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  • Drone journalism takes off to give Kenyans a new view

Image credit: Trygve Bolstad / Panos

Speed read

  • The African SkyCAM project enables journalists to film in hard-to-access areas

  • It provides a low-cost way for African media outlets to create aerial footage

  • A spin-off initiative plans to agree continent-wide safety standards

Flying drones are helping journalists in Kenya report on disaster stories by enabling them to film in dangerous or hard-to-access areas.

The pilot African SkyCAM project funded by the Africa News Innovation Challenge is using these unmanned aerial vehicles (UAVs) in Kenya, and a follow-up initiative, africanDRONE, is planned to agree safe community standards for drone journalism across Africa.

Filming from a high vantage point helps bring a sense of scale to stories that might otherwise be unavailable to journalists in developing countries, says Dickens Olewe, African SkyCAM’s founder.

Many African media cannot afford to buy or hire helicopters to cover fast-moving stories, says Olewe, also a journalist at Kenyan newspaper The Star. UAVs aid storytelling from a new perspective.

African SkyCAM sprang from Olewes observations of how traditional news media covered disasters such as flooding. Journalists would row boats into flooded areas, he says, risking life and equipment.

The low cost of drones and digital cameras now potentially allows journalists to cover such events with little risk to themselves or their equipment.

Olewe says many African newsrooms must rely on military or police vehicles for aerial reporting, which can compromise editorial independence.
 
Public concerns

Ben Kreimer, a member of the Drone Journalism Lab at the University of Nebraska-Lincoln, United States, who has collaborated with African SkyCAM, tells SciDev.Net:The main barriers [for drone journalism] are public trust, misconceptions about what a drone is and a lack of legislation, or clear legislation. But these are barriers everywhere.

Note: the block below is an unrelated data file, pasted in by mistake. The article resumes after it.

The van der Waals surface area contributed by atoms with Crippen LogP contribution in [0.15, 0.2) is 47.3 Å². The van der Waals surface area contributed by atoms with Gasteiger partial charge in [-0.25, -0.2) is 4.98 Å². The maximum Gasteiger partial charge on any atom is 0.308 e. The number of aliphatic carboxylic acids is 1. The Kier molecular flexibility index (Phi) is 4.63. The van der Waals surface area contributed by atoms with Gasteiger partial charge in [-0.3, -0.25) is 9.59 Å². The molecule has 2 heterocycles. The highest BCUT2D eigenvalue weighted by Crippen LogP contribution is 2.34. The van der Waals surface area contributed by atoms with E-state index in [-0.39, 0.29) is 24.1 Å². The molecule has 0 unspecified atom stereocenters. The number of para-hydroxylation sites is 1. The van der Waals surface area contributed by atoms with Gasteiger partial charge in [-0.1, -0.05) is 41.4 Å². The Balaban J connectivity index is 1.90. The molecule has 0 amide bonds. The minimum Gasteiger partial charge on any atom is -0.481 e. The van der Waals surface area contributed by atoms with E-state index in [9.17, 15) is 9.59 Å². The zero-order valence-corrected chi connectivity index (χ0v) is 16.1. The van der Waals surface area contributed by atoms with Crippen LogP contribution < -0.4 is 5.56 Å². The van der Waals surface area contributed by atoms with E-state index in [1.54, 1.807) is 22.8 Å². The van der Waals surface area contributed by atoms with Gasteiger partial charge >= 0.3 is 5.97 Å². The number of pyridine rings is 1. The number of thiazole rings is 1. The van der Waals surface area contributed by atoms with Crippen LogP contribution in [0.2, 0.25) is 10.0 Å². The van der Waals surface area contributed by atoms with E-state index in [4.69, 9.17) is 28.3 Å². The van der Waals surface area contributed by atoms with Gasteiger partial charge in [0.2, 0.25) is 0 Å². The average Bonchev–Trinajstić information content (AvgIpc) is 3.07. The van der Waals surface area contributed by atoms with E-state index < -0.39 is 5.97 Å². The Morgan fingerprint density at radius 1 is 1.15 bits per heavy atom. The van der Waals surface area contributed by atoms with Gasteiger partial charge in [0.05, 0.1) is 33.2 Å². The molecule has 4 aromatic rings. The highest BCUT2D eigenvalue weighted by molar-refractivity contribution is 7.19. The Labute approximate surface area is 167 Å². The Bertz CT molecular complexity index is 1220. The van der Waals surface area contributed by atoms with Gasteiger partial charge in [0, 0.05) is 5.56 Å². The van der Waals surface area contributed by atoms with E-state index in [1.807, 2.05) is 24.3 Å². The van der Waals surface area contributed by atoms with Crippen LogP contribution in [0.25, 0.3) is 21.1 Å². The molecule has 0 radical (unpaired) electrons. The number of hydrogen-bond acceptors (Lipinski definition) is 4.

When most people think of drones, they think of military and surveillance aircraft, not a remote control quadcopter, which looks like a flying iPod that I can set on my hand.”

The main barriers [for drone journalism] are public trust, misconceptions about what a drone is and a lack of legislation, or clear legislation. But these are barriers everywhere.

Ben Kreimer, University of Nebraska-Lincoln

He adds: When I speak to someone for the first time, I generally refer to my UAV as a flying camera.

By collaborating with conservationists and putting examples of the African SkyCAM projects work on a website, Olewe hopes people will see the value of drone journalism.

Fearing blanket ban

Kenya currently lacks regulation on civilian drone use, allowing anyone to operate them, says Olewe. He thinks this situation could threaten projects such as African SkyCAM, since some hobbyist might end up ruining the space for everyone.

Despite the lack of regulation they still need approval to use the air space.

And Olewe tells SciDev.Net that the Kenyan government has stopped two drone projects already (one focused on rhino conservation and another one on transport) that were controversial because their planned area of operation was near military barracks.

I am concerned that, with no guidelines, the government might impose a blanket ban after an incident, he says.

Later this year, Olewe is due to begin a fellowship at Stanford University, United States, to develop a drone journalism association called africanDRONE.

Olewe says the community will aim to agree on standards for safety, operations, training and engagement with governments across Africa. In the short term, Olewe plans to bring drone journalism to Mozambique and Namibia.

See below for an African SkyCam video on a Kenyan wildlife sanctuary:


 
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